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September 12, 2012
Industry urges no change to PM-10 NAAQS

The National Mining Association (NMA) and the National Cattlemen’s Beef Association (NCBA), two bodies that provide significant business and job activity in the western United States, have joined forces to both oppose and support different elements of EPA’s proposal to revise the national ambient air quality standards (NAAQS) for both coarse and fine particulate matter (PM). 
Primarily, the NMA/NCBA are concerned about any EPA attempt to modify the existing PM-10 or coarse PM NAAQS.  In fact, in its June 2012 action, the EPA proposed to retain the current PM-10 24-hour standard.  But this action was taken against the recommendation of EPA’s Clean Air Scientific Advisory Committee (CASAC), which believes the Agency should lower the current annual PM-10 NAAQS of 150 µg/m3 to a range between 75 µg/m3 and 85 µg/m3 with a 98th percentile form.  A change in the percentile form would effectively throw more counties in the western U.S. into nonattainment.  While the EPA did not accept CASAC’s recommendation, the Agency did invite public comments on the benefits and drawbacks of doing so.  The invitation and the possibility that the EPA may change its mind compelled the NMA/NCBA to go to great lengths in its comments on the proposal to argue against the potential for a more stringent PM-10 standard. 
According to the NMA/NCBA, changing the PM-10 standard as the CASAC recommends may force the shutdown or curtailment of operations that are now having difficulty meeting the current limits.  They state that drops in employment have been linked to increased declines in health.   The groups cite one study that found that near-term mortality rates increased by as much as 100 percent following job loss and remained significantly elevated throughout the 20-year postperiod covered by the study.
Rural and urban PM-10
The NMA/NCBA also point to considerable uncertainty about the health risks posed by coarse PM.  The groups note that PM-10 levels in rural areas of the West consist primarily of crustal materials that originate on the ground.  On the other hand, urban coarse PM contains by-products of incomplete combustion and metals and other contaminants from anthropogenic sources, which, they state, may pose a much higher health risk.  The NMA/NCBA are concerned that most PM-10 health assessments relied on by the EPA and the CASAC are based on urban PM-10.  In any event, the high degree of uncertainty about the health effects of PM-10 should dissuade the EPA from accommodating CASAC’s recommendation and revising the PM-10 NAAQS, say the groups.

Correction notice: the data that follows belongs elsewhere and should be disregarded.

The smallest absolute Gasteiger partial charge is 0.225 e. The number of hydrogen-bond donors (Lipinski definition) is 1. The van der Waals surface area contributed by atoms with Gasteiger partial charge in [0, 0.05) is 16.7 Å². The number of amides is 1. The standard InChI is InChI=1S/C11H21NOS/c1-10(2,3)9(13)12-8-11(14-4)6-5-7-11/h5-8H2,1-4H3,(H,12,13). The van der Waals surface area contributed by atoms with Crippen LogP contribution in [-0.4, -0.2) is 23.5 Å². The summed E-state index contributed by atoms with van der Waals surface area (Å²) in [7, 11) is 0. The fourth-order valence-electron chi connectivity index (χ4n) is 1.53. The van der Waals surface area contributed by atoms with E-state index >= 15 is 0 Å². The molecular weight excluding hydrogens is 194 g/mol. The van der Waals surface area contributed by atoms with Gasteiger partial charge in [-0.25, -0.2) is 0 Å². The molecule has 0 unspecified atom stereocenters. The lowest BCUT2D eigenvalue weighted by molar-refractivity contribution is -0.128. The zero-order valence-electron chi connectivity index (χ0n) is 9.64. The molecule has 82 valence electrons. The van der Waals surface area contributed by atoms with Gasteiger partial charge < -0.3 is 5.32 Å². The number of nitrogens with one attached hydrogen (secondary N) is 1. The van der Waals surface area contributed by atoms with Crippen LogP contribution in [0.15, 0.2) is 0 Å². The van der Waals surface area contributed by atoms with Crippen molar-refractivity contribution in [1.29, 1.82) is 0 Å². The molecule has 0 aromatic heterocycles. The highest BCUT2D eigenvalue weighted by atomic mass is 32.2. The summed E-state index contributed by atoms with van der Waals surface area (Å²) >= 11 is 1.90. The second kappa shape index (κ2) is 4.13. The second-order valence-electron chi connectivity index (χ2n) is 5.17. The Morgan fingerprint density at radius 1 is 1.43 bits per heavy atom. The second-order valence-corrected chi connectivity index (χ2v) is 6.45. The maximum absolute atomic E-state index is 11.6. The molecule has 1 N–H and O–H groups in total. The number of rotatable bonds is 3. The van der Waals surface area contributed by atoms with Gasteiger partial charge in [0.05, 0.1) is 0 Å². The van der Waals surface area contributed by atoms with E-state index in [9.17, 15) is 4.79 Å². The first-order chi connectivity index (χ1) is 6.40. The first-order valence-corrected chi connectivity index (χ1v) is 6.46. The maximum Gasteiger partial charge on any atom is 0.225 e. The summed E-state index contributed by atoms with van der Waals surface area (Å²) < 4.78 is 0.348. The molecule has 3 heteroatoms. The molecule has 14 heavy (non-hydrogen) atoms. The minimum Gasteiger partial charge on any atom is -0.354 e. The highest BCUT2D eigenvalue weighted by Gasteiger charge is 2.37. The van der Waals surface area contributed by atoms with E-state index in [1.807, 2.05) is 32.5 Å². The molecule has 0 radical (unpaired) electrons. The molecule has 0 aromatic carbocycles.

PM-2.5 visibility standard
Regarding fine PM or PM-2.5, the NMA/NCBA mainly oppose EPA’s addition of a secondary visibility standard.  The argument here is mostly legal.  The groups state that the EPA may not use the NAAQS to regulate visibility because it is not an air pollutant.  Furthermore, they argue, that even if the Clean Air Act (CAA) allowed a NAAQS for visibility, the Agency would need to differentiate between PM-2.5 in the atmosphere and other substances, some that occur naturally and some that are anthropogenic.  “These substances are not, either singly or in combination, criteria pollutants for which NAAQS may be adopted pursuant to the CAA,” state the groups.  “Put another way, EPA cannot use NAAQS to indirectly regulate multiple substances which are not criteria pollutants under the guise of setting a visibility standard for purposes of a secondary NAAQS for PM-2.5,” the groups say.
               According to the NMA/NCBA, EPA’s proposal also fails to address the inadequacy of the exceptional events regulations when high winds occur in the West and problems with air quality modeling that overpredicts exceedances.  The Agency also did not comprehensively analyze the costs the proposed revisions would have on the nation, they argue.
               Comments by the NMA/NCBA are at http://www.beefusa.org/CMDocs/BeefUSA/NCBAPMComments.pdf.  EPA’s proposed revisions to the PM NAAQS were published in the June 29, 2012, FR